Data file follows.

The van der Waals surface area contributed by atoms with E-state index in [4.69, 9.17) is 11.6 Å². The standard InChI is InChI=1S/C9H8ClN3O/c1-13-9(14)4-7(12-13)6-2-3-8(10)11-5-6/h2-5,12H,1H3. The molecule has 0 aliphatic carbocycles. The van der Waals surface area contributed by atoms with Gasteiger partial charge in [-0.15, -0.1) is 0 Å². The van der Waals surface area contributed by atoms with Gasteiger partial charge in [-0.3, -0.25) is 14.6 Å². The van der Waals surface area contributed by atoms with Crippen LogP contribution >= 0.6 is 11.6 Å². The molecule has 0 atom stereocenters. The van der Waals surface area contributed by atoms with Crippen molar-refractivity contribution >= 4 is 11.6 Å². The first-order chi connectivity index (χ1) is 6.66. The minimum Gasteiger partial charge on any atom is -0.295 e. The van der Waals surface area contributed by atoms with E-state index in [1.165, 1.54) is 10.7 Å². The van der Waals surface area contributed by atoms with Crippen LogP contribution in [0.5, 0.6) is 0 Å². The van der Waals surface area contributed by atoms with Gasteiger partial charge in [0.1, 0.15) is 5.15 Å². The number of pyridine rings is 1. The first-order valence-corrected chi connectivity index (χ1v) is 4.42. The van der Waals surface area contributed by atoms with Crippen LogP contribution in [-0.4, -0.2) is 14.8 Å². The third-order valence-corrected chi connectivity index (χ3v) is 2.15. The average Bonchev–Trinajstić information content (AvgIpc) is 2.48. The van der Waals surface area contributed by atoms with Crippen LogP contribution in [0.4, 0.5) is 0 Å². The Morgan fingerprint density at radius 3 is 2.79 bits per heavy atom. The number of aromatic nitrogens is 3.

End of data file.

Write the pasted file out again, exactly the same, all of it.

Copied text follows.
The van der Waals surface area contributed by atoms with E-state index in [4.69, 9.17) is 11.6 Å². The standard InChI is InChI=1S/C9H8ClN3O/c1-13-9(14)4-7(12-13)6-2-3-8(10)11-5-6/h2-5,12H,1H3. The molecule has 0 aliphatic carbocycles. The van der Waals surface area contributed by atoms with Gasteiger partial charge in [-0.15, -0.1) is 0 Å². The van der Waals surface area contributed by atoms with Gasteiger partial charge in [-0.3, -0.25) is 14.6 Å². The van der Waals surface area contributed by atoms with Crippen LogP contribution >= 0.6 is 11.6 Å². The molecule has 0 atom stereocenters. The van der Waals surface area contributed by atoms with Crippen molar-refractivity contribution >= 4 is 11.6 Å². The first-order chi connectivity index (χ1) is 6.66. The minimum Gasteiger partial charge on any atom is -0.295 e. The van der Waals surface area contributed by atoms with E-state index in [1.165, 1.54) is 10.7 Å². The van der Waals surface area contributed by atoms with Crippen LogP contribution in [0.5, 0.6) is 0 Å². The van der Waals surface area contributed by atoms with Gasteiger partial charge in [0.1, 0.15) is 5.15 Å². The number of pyridine rings is 1. The first-order valence-corrected chi connectivity index (χ1v) is 4.42. The van der Waals surface area contributed by atoms with Crippen LogP contribution in [-0.4, -0.2) is 14.8 Å². The third-order valence-corrected chi connectivity index (χ3v) is 2.15. The average Bonchev–Trinajstić information content (AvgIpc) is 2.48. The van der Waals surface area contributed by atoms with Crippen LogP contribution in [0.4, 0.5) is 0 Å². The Morgan fingerprint density at radius 3 is 2.79 bits per heavy atom. The number of aromatic nitrogens is 3.